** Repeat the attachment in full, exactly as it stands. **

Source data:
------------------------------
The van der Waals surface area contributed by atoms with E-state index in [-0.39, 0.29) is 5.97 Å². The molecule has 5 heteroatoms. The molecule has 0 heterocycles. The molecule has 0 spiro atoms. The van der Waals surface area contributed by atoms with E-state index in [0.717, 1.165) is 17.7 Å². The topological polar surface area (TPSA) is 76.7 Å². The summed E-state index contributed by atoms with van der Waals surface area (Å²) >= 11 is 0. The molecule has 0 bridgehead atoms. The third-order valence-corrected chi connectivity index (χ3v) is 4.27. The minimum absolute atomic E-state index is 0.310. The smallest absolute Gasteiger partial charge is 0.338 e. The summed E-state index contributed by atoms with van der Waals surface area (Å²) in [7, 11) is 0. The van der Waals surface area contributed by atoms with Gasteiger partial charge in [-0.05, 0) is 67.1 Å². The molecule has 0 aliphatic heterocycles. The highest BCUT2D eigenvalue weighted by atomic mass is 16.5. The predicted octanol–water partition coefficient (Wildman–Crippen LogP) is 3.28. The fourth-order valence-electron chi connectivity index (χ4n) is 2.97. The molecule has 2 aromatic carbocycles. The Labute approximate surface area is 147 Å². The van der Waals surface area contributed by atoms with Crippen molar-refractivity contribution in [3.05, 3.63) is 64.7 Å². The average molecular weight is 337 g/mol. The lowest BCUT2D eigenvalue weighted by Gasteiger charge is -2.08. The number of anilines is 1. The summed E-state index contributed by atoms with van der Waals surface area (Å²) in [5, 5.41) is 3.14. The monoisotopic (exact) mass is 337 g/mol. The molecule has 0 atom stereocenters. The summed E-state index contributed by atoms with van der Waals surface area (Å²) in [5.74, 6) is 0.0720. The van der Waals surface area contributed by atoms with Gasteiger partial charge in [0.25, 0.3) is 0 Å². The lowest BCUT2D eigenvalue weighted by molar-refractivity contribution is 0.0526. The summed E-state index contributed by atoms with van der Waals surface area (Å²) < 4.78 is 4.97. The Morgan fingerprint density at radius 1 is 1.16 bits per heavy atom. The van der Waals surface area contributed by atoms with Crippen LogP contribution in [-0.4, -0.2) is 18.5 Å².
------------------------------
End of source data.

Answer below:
The van der Waals surface area contributed by atoms with E-state index in [-0.39, 0.29) is 5.97 Å². The molecule has 5 heteroatoms. The molecule has 0 heterocycles. The molecule has 0 spiro atoms. The van der Waals surface area contributed by atoms with E-state index in [0.717, 1.165) is 17.7 Å². The topological polar surface area (TPSA) is 76.7 Å². The summed E-state index contributed by atoms with van der Waals surface area (Å²) >= 11 is 0. The molecule has 0 bridgehead atoms. The third-order valence-corrected chi connectivity index (χ3v) is 4.27. The minimum absolute atomic E-state index is 0.310. The smallest absolute Gasteiger partial charge is 0.338 e. The summed E-state index contributed by atoms with van der Waals surface area (Å²) in [7, 11) is 0. The van der Waals surface area contributed by atoms with Gasteiger partial charge in [-0.05, 0) is 67.1 Å². The molecule has 0 aliphatic heterocycles. The highest BCUT2D eigenvalue weighted by atomic mass is 16.5. The predicted octanol–water partition coefficient (Wildman–Crippen LogP) is 3.28. The fourth-order valence-electron chi connectivity index (χ4n) is 2.97. The molecule has 2 aromatic carbocycles. The Labute approximate surface area is 147 Å². The van der Waals surface area contributed by atoms with Crippen molar-refractivity contribution in [3.05, 3.63) is 64.7 Å². The average molecular weight is 337 g/mol. The lowest BCUT2D eigenvalue weighted by Gasteiger charge is -2.08. The number of anilines is 1. The summed E-state index contributed by atoms with van der Waals surface area (Å²) in [5, 5.41) is 3.14. The monoisotopic (exact) mass is 337 g/mol. The molecule has 0 atom stereocenters. The summed E-state index contributed by atoms with van der Waals surface area (Å²) in [5.74, 6) is 0.0720. The van der Waals surface area contributed by atoms with Gasteiger partial charge in [0.25, 0.3) is 0 Å². The lowest BCUT2D eigenvalue weighted by molar-refractivity contribution is 0.0526. The summed E-state index contributed by atoms with van der Waals surface area (Å²) < 4.78 is 4.97. The Morgan fingerprint density at radius 1 is 1.16 bits per heavy atom. The van der Waals surface area contributed by atoms with Crippen LogP contribution in [-0.4, -0.2) is 18.5 Å².